Wednesday, June 11, 2008

Sparks -- Exotic Creatures Of The Deep (2008)

Sparks -- Exotic Creatures Of The Deep (Lil’ Beethoven)

On 2006's excellent Hello Young Lovers, Sparks built on the use of stacked choral vocals, classical music motifs and repetition that made 2002's Lil’ Beethoven such a groundbreaking release. Two tracks, in particular, took the concept perhaps as far as it could be taken.

Lead single “Dick Around” invoked so many different tempos and utilized dynamics superbly. Ron and Russell Mael had said that they wanted to break free from the predictability of modern pop music, and boy did they ever with that song. Meanwhile, the album closer, “As I Sit Down to Play My Organ at the Notre Dame Cathedral” was an entire musical in seven minutes, with a number of distinct musical ideas, perfectly blended to a thrilling conclusion.

Exotic Creatures Of The Deep continues in the style of its two predecessors. But instead of trying to push the envelope further, the Maels now act like what they are playing is conventional pop. I don’t know if Sparks has ever had so much direct songwriting on one album; at least, not since Big Beat in 1976. Whatever opulent trappings fill these tracks, these songs are focused on simple ideas and big hooks.

Songs don’t get much simpler than “I Can’t Believe That You Would Fall For All The Crap In This Song”. Well, the title isn’t simple, but the track itself is. It’s grounded on an oscillating synth line and steady beat (akin to Depeche Mode’s “Personal Jesus”). Russell mouths generic love platitudes (like “I want you” and “I need you” -- y’know, the basics), and then a chorus of Russells intones the title in a sing-song melodic fashion. The only thing that keeps this from being wholly primitive are the bits of pretty piano from Ron Mael. The Maels clearly dig the contrast between modern sounds and classical styled piano. Rightly so, as it sounds great.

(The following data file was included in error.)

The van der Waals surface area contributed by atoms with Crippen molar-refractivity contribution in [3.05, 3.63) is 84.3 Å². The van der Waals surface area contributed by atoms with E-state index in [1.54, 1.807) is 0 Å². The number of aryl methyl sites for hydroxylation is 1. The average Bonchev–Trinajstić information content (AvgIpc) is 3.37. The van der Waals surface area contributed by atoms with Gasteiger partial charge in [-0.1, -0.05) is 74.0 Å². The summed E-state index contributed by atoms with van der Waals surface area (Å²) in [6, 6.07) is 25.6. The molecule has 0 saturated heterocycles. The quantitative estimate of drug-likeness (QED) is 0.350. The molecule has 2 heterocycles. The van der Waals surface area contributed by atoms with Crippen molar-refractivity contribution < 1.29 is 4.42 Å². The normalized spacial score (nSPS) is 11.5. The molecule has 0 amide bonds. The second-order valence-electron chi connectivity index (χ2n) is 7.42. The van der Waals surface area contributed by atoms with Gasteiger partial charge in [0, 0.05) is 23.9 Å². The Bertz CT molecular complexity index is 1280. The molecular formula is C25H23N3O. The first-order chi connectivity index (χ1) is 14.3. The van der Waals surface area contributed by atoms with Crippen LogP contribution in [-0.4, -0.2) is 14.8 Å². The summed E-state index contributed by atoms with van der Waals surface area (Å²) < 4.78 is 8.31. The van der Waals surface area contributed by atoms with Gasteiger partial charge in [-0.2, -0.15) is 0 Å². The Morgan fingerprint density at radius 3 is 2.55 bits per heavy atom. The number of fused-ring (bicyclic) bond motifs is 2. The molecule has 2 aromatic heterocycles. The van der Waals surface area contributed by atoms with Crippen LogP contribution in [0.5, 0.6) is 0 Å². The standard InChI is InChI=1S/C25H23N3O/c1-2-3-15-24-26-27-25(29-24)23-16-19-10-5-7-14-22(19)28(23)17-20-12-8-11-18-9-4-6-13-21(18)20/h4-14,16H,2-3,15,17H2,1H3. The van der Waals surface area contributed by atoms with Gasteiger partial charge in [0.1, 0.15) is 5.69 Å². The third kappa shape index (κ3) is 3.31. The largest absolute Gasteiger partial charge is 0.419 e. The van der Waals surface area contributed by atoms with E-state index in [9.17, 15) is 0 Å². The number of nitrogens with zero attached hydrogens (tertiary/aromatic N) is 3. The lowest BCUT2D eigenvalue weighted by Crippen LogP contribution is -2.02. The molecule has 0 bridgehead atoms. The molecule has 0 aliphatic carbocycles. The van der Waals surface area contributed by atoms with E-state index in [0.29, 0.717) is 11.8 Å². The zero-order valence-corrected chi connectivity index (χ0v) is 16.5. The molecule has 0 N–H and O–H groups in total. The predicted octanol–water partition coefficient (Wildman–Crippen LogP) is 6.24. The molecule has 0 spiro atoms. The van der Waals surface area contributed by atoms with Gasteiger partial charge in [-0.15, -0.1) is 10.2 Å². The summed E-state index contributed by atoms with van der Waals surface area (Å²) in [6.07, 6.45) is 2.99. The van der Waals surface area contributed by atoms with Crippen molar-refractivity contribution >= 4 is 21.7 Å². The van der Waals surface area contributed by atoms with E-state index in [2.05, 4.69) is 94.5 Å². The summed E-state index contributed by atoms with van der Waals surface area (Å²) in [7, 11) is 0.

This contrast is just part of what makes “Strange Animal” such a winning effort. It’s a song that takes a little while to fully grasp. It starts off with Russell in jaunty mode, the melody and singing sounding like something from a classic ‘40s vocal group. This eventually runs smack dab into Dean Menta’s metallic guitar and quicker tempos, while maintaining the main melody line. There’s a real cool interlude with Menta’s jagged riffing alongside Ron’s stately keyboard work.

This song is one of two that are cut more from the complex cloth of the past two Sparks albums. The lyrics are odd, even by Sparks’ standards. A guy on the lam (“with blood on his hands”) takes up residence inside a song. At times, Ron’s words are a bit awkward because Russell has to sing from both the viewpoint of the man and the others living in the song. Eventually, the bad guy asserts himself. Let’s just say that this track proves that everybody’s a critic.

The other song that is more in line with the past albums is “Likeable”, a song the Maels liked so much they threaded a couple bits of it earlier in the album. It’s a swell set closer with a classic Sparks concept -- a guy who everyone likes to be around, but has never been loved by anyone. This is a song that is chock full of ideas. Movements really, threaded together expertly. Here, the harmony vocal arrangements by Russell are simply brilliant. This is true throughout the album.